Gog and Magog essentially means a country from the North, supposedly Russia since that is the country furthest to the north. I have my doubts about this, although Russia does still have her fingers in the pie. Another meaning of the words however is that of Antichristian and Antichrist. Consider these words from Habakkuk:

1The burden which Habakkuk the prophet did see. 2O LORD, how long shall I cry, and thou wilt not hear! even cry out unto thee of violence, and thou wilt not save! 3Why dost thou show me iniquity, and cause me to behold grievance? for spoiling and violence are before me: and there are that raise up strife and contention. 4Therefore the law is slacked, and judgment doth never go forth: for the wicked doth compass about the righteous; therefore wrong judgment proceedeth. (Hab 1:)

Isn't this just like the picture John painted for us in his book of Revelation? Consider this from the Psalmist David:

12For innumerable evils have compassed me about: mine iniquities have taken hold upon me, so that I am not able to look up; they are more than the hairs of mine head: therefore my heart faileth me. 13Be pleased, O LORD, to deliver me: O LORD, make haste to help me. (Psalm 40:)

8Thine hand shall find out all thine enemies: thy right hand shall find out those that hate thee. 9Thou shalt make them as a fiery oven in the time of thine anger: the LORD shall swallow them up in his wrath, and the fire shall devour them. 10Their fruit shalt thou destroy from the earth, and their seed from among the children of men. 11For they intended evil against thee: they imagined a mischievous device, which they are not able to perform. (Psalm 21:)

Doesn't this also sound like what John saw? And did you notice that in all these verses a compass, the same tool we're using for our picture, is being utilized?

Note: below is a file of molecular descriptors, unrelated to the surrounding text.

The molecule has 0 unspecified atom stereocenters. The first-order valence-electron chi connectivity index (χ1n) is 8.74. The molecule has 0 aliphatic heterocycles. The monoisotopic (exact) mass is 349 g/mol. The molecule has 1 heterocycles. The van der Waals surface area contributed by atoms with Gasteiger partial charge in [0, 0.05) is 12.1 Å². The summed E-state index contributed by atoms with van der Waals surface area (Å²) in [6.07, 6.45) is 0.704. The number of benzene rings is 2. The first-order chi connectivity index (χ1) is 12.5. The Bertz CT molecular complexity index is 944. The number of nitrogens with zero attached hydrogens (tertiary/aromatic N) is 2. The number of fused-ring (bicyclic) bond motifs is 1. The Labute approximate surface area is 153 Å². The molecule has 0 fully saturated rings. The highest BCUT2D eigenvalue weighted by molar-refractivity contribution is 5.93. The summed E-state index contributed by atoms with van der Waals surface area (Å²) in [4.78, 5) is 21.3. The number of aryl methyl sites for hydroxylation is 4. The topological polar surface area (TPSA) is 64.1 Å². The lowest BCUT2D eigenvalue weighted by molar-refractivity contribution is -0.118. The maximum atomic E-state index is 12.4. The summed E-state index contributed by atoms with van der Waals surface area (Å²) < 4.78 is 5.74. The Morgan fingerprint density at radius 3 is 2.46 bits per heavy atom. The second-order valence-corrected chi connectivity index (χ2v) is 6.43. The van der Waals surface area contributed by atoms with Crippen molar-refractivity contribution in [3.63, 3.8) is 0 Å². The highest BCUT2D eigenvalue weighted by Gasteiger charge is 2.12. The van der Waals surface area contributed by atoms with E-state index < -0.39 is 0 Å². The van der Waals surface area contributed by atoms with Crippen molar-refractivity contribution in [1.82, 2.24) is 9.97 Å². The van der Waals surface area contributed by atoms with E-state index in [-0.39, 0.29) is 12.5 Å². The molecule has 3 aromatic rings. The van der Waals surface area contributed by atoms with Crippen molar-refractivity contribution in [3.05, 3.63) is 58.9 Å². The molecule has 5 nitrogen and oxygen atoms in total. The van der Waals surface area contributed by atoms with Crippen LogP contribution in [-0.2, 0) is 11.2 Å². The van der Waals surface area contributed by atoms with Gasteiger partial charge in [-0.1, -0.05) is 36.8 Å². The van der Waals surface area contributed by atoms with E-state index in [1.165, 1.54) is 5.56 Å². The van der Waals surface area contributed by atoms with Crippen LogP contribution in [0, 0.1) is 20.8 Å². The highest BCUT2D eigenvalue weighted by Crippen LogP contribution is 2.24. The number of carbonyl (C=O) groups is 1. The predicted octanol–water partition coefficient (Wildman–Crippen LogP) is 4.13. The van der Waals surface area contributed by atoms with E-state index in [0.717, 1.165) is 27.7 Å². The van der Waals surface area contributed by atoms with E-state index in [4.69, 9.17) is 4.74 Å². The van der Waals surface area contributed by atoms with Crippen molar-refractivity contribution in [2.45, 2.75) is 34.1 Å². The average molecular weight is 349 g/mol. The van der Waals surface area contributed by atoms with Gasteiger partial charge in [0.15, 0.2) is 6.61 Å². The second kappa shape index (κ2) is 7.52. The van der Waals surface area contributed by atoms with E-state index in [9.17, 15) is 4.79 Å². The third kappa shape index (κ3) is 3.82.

7He stretcheth out the north over the empty place, and hangeth the earth upon nothing. 8He bindeth up the waters in his thick clouds; and the cloud is not rent under them. 9He holdeth back the face of his throne, and spreadeth his cloud upon it. 10He hath compassed the waters with bounds, until the day and night come to an end. (Job 26:)

God used a compass to design this earth we live in. And did you notice, that while the ancient philosophers and scientists of the civilized world were trying to figure out how this world was being held up, Job already knew it was suspended on nothing? And as for the use of a compass, consider this from Isaiah:

21Have ye not known? have ye not heard? hath it not been told you from the beginning? have ye not understood from the foundations of the earth? 22It is he that sitteth upon the circle of the earth, and the inhabitants thereof are as grasshoppers; that stretcheth out the heavens as a curtain, and spreadeth them out as a tent to dwell in: (Isaiah 40:)

Isaiah knew the world was round. Even when Columbus stumbled upon this great nation of ours, those in the "know" were sure this world was flat, and that was thousands of years after Job and Isaiah.

15See then that ye walk circumspectly, not as fools, but as wise, 16Redeeming the time, because the days are evil. 17Wherefore be ye not unwise, but understanding what the will of the Lord is. (Eph 5:)